I import steel gears for the mini-mill and the mini-lathe. I have sold over 200 sets of gears to people all over the world. Most buyers are machinist, used to working with wire brushes and getting dirty hands cleaning gears covered with grease or a little surface rust. Most carbon steel will rust. However, I show nice shiny gears in the photo’s. My Bad. The real gears have to be cleaned because there is some “gook” used to preserve them from rust while shipping across the salty brine. (Ocean to you land lubbers.)
Most gears are well “gooked” but a few, especially the change gears are only “oiled” a bit light. There is a coating but looks like almost none and as shown here, have definitely gathered some surface rust. The first picture is a worst case gear I could find (65 tooth change gear ). It is the largest in the group and the only one showing rust. It really does look nasty but looks are deceiving.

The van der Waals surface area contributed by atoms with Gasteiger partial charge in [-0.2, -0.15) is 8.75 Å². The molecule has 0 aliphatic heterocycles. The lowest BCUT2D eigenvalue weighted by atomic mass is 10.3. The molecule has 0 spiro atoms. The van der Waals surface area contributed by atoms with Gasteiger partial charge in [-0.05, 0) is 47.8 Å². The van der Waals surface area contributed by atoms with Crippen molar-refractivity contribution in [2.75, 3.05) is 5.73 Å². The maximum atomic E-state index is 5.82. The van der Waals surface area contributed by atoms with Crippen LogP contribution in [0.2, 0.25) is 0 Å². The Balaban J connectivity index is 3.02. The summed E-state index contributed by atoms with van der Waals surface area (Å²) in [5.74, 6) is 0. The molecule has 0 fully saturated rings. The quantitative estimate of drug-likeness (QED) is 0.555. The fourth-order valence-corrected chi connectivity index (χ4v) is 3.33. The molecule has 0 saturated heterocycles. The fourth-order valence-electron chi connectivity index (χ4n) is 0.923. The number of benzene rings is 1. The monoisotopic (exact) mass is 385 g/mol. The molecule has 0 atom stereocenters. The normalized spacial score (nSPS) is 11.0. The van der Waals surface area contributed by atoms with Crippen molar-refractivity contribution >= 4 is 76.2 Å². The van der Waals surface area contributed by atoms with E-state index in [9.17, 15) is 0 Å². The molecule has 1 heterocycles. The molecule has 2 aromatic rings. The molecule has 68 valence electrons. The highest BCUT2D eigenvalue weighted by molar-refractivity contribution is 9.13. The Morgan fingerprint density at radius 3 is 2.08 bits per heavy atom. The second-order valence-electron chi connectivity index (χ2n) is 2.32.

I think some salty air got into the last shipment. Only one side had this rust and all the other gears clustered in one group on a long bolt with this one had no rust. It is cosmetic and does not make the gear defective.
A spray with WD40, about a 5 minute soak and two to three minutes with the brush shown and the gear is photo perfect. Perhaps too much work for some people with arthritic hands. It is hard for me. A rotary wire brush would do it faster and easier.
I could clean and inspect all the gears, shine them up like shown in the store photos, re-coat with that heavy LPS3 grease for maintaining protection in storage and sell them for about 50% more in price. The buyer will still have to clean off the preservative.
So for honesty in advertising I have to say that some gears may have some surface rust on them. If cleaning of gears doesn’t meet your expectations I understand. For the sake of keeping the cost low and the fact they need to be cleaned anyway, I am not planning to add cleaning labor cost to the product.
Perhaps there IS a market for bright shiny gears at a premium price?